The Pioneer Woman CooksThis is Part 1 of my review series on The Pioneer Woman Cooks: Recipes from an Accidental Country Girl, which covers a basic read-through, difficulty level of recipes, familiarity of ingredients, and overall production quality.

I will start cooking from the book in Part 2. If I don’t do a Part 2, that means I don’t really use the book, which should give you an idea on its functionality. Eventually, I’ll post The Verdict, letting you know my overall opinion of things.

There won’t always be pictures, for sometimes hands are just too messy for cameras.

Details

Type: Hardcover with dust jacket
Length: 248 pages
Size: 9.5″ x 7.5″
Published: October 2009
Publisher: William Morrow
Amazon Price: $16.01 (as of Dec 2010)

Author

It’s hard to imagine that anyone who reads food blogs doesn’t know who Ree Drummond, a.k.a. The Pioneer Woman, is. When it comes to food blogs, she is without a doubt the queen, probably getting more comments in the first minute after she posts than I get on a single post in a month. Her giveaways draw tens of thousands of comment entries.

Blogging since 2006, The Pioneer Woman uses her awe-inspiring photography, delicious recipes, and hilarious writing to welcome the world into her home.

First Glance

Once of the first things to notice about PW’s cookbook is that her blogger habit of literally showing you how to cook her recipes isn’t hindered by the typical cookbook format, which features one big photo and a page full of words. Each recipe in this book has step by step instructions accompanied by a photo for each. Granted, they’re small photos, but it still helps a lot. If there’s anything I hate about cookbooks, it’s the lack of photos.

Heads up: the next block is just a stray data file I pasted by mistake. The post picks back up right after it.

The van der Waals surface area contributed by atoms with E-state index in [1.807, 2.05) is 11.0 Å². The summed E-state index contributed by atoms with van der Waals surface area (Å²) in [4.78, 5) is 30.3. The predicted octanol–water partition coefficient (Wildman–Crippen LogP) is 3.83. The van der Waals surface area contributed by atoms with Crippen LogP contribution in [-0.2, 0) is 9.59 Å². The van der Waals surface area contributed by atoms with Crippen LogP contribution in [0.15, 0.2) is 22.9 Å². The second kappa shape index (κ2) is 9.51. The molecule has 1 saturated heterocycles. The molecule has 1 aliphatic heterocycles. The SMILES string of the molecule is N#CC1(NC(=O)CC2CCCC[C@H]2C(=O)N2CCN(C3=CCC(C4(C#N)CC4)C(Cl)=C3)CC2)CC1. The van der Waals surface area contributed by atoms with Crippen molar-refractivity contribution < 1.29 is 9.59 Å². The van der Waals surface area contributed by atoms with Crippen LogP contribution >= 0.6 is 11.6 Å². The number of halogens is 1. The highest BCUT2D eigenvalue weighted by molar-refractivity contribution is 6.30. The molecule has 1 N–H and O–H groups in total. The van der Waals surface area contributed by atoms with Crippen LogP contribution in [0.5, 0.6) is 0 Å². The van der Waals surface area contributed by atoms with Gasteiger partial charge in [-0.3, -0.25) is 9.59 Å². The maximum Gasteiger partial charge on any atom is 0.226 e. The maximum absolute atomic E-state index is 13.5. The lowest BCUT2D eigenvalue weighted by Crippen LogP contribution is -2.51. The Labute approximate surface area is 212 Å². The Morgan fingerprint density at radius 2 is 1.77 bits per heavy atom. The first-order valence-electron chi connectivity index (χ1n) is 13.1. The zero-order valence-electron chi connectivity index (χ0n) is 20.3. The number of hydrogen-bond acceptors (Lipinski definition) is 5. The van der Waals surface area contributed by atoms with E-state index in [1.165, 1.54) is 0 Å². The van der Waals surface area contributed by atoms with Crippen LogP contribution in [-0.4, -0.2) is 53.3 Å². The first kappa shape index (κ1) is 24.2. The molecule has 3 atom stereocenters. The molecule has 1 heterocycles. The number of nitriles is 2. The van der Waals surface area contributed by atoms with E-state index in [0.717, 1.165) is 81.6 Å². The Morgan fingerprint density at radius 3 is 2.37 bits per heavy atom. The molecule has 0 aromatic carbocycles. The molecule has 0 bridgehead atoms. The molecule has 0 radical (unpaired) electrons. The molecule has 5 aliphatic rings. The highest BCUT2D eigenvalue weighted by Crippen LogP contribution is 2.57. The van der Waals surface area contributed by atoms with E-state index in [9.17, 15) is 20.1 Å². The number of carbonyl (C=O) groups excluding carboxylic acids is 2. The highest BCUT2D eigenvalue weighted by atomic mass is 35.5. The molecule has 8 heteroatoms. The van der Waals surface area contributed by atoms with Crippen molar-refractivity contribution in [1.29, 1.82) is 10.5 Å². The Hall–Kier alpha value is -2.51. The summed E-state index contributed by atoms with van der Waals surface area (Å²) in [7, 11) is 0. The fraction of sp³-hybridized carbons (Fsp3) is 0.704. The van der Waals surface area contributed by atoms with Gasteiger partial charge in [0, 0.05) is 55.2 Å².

Before each ingredient list, she gives a little back story about the food she’s about to spread out before you, showing you just how much that particular recipe means to her.

As you flip through the book, you’re treated to photos of their ranch, her kids, her husband, their animals and pets, etc. While I’m not all that big on pictures of cows and wild horses, it all serves to make you truly feel that little phrase on the back of the book: Welcome to my frontier!

Ingredients

Another thing I simply can’t stand about cookbooks is fancy-schmancy ingredients. I hate looking at a recipe and thinking, “Now where the frick am I supposed to get whatever that is?!” This pretty much doesn’t happen with PW’s cookbook.

She uses simple, everyday ingredients that even someone like me, who finds herself short on something at least once a week, would be able to cook something straight from her book after bringing home a sack of various meats from the market. This is a huge plus for me.

Also, since I now have a big yard with tons of fresh herbs, I’m a big fan of her tendency to cook with fresh herbs.

Overall Quality

There’s no other way to say it, the book is gorgeous. She tells you in the book that she uses a Nikon D3 and so me being the photography nooblet, I went to look at Amazon, only to find out that this camera is a whopping 5,200 DOLLARS. That’s like almost three months pay for me, pre-taxes! I guess that explains why her photography is so wicked.

Design-wise, the book is extremely colorful and expresses her personality very well. The step-by-step layout feels a bit cramped, but you find yourself excusing that since she’s trying to make it easier on you. I’m not a big fan of the curly cursive font for the serving size information, but maybe that’s just me being picky.

The writing is solid. I didn’t find any typos or word oddities in my read-through, which is awesome because that kind of stuff just kills me.

Content-wise the book runs into a little snag, in that pretty much every recipe in this book can be found on her blog. I suppose this is one of the downsides of food blogging, in that your blog becomes your first cookbook and you just have to hope that people love you enough to support you with a purchase instead of just hitting the internets.

Conclusion

So far, the book does not disappoint and was definitely worth the price. Stay tuned for further parts in my Pioneer Woman Cooks review series or read all relevant posts for this cookbook.

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